An Alameda County Superior Court judge has ordered the University of California, Berkeley, to freeze student enrollment.
The highly unusual order more specifically directs the university to “suspend any further increases in student enrollment at UC Berkeley, in academic years 2022-2023 and later, above the level of student enrollment in academic year 2020-21” until the university comes into full compliance with the court’s requirements.
It also instructs UC Berkeley to void its decision to move ahead with a planned public-private development project, the Upper Hearst Project, intended to create new academic space as well as faculty, postdoctoral researcher and graduate student housing.
The Aug. 23 order comes in response to a lawsuit filed by Save Berkeley’s Neighborhoods, a local nonprofit group, and follows a July 9 ruling by Judge Brad Seligman concluding that an environmental impact analysis completed by the university was “legally insufficient in several respects,” including in relation to its analysis of the impacts of increased student enrollment.
Seligman wrote that Berkeley’s 2020 Long-Range Development Plan, certified in 2005, had projected that student enrollment would stabilize at around 33,450 students. Instead, he wrote, “it continued to increase and quickly exceeded those projections.”
Berkeley’s enrollment grew to 40,955 by the 2017-18 academic year, and the university has projected it will increase to 44,735 by 2022-23 — more than 11,000 students and 33.7 percent higher than the projected headcount for 2020.
According to the decision, Berkeley’s environmental impact study concluded that the excess enrollment has had “no significant environmental impacts” and that there was therefore no need for the university to have considered reducing enrollment in order to minimize adverse impacts.
Seligman faulted this line of reasoning: “Because the court concludes that the environmental analysis was flawed, however, this court cannot endorse UC Berkeley’s conclusion that the lack of analysis of a reduced enrollment alternative is legally permissible. Moreover, UC Berkeley’s argument does not address the future impact of increased enrollment due to the [Upper Hearst] ‘project,’” he wrote.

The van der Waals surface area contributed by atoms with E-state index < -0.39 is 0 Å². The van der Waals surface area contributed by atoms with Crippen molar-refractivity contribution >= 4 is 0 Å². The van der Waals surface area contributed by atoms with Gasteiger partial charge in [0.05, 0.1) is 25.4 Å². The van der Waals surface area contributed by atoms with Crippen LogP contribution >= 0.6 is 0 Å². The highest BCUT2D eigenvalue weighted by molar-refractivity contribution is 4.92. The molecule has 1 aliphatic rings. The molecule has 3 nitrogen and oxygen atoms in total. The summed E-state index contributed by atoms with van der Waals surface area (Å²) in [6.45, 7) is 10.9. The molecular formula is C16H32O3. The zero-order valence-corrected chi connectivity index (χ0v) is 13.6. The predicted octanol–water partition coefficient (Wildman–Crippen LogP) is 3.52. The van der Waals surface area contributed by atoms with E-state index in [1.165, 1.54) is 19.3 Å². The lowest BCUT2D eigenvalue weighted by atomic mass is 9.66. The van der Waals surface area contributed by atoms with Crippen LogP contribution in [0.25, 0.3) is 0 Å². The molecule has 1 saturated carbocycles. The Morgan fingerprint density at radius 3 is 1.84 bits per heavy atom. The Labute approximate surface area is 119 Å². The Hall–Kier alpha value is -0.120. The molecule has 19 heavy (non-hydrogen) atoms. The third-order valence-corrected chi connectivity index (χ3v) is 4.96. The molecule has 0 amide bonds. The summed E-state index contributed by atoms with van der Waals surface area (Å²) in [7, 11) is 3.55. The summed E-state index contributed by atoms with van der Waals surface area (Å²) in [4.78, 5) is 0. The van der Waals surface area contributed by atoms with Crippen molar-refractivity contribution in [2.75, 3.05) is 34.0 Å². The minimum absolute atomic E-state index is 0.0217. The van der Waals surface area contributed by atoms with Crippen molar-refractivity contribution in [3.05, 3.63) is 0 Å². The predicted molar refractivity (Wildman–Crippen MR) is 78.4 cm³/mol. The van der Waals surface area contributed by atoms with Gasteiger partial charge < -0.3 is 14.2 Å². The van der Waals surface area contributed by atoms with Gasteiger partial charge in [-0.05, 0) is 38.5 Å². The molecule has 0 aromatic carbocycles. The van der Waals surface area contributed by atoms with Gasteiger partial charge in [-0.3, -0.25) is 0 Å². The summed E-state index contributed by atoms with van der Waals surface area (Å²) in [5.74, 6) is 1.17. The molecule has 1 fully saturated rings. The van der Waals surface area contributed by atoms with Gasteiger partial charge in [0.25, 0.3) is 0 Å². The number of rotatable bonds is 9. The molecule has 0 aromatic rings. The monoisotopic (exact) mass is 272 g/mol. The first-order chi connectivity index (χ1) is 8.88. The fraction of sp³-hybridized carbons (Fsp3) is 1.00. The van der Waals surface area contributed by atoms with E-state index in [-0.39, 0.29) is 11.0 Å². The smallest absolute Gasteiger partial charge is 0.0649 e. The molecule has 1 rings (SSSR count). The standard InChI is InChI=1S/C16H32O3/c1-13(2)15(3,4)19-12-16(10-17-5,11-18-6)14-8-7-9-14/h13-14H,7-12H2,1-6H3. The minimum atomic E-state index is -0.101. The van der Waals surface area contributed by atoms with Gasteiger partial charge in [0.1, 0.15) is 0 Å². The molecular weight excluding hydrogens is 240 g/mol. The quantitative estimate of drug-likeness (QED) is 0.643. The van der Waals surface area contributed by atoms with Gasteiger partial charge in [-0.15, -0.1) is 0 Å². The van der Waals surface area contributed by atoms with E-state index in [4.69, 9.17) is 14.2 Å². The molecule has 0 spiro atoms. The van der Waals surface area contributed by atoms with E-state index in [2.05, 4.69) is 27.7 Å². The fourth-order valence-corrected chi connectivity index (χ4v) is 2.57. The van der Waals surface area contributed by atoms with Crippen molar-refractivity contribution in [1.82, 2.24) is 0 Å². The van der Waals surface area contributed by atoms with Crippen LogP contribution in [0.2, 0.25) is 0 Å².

Phil Bokovoy, president of Save Berkeley’s Neighborhoods, described the ruling as “unprecedented because the university has conducted itself in a way that’s really legally unprecedented in terms of really almost intentionally failing to comply with the environmental laws in California.
“Their failure to comply with analyzing the impact of 11,000 additional students in Berkeley was so compelling to the judge that he felt that it was necessary to tell them that they can’t increase enrollment at this point, until they go back and study the impacts and put mitigation measures in place,” Bokovoy said.
Among the mitigation measures Bokovoy wants is for the university to address its housing deficit and “add a bed every time they add a student. Rather than pushing the housing demand onto a city that really doesn’t have the capacity to build for the kinds of numbers that the university is contemplating, they should be required to do that.”
A spokesperson for UC Berkeley, Dan Mogulof, said university officials “are optimistic that we can file documents with the court very soon that will satisfy the judgment with regard to future increases in enrollment. It will probably take the university between six and eight months to address the requirements of the judgment with regard to the Upper Hearst project. We are confident that the court will ultimately permit us to proceed with the Upper Heart project.”
Mogulof added, “Berkeley has not been designated by the UC system as a growth campus and, as stated in our recently approved Long Range Development Plan, we are not anticipating that enrollment growth will exceed 1 percent on an annual basis.”
Experts on higher education law said they were surprised by the judge’s order that UC Berkeley freeze enrollment.
Michael A. Olivas, the emeritus William B. Bates Distinguished Chair in Law at the University of Houston Law Center and an expert on higher education law, said decisions about enrollment lie with the UC Board of Regents.
“The term I would use is a bridge too far,” Olivas said. “It just struck me as probably legally presumptuous.”
Peter Lake, the Charles A. Dana chair director of the Center for Excellence in Higher Education Law and Policy at Stetson University College of Law, said the case “definitely implicates some special issues in academic rights and associational freedoms, because the first thought that I had is you could increase enrollment theoretically and not necessarily damage the neighborhoods.”
“This is an example of colleges being treated like other businesses without any special accommodation for the unique academic environment,” Lake said. “The other thing that just hit me is what happens when colleges run out of space … I think it’s probably the first time in American higher education legal history where you get an opinion that says you can’t get much bigger than this.”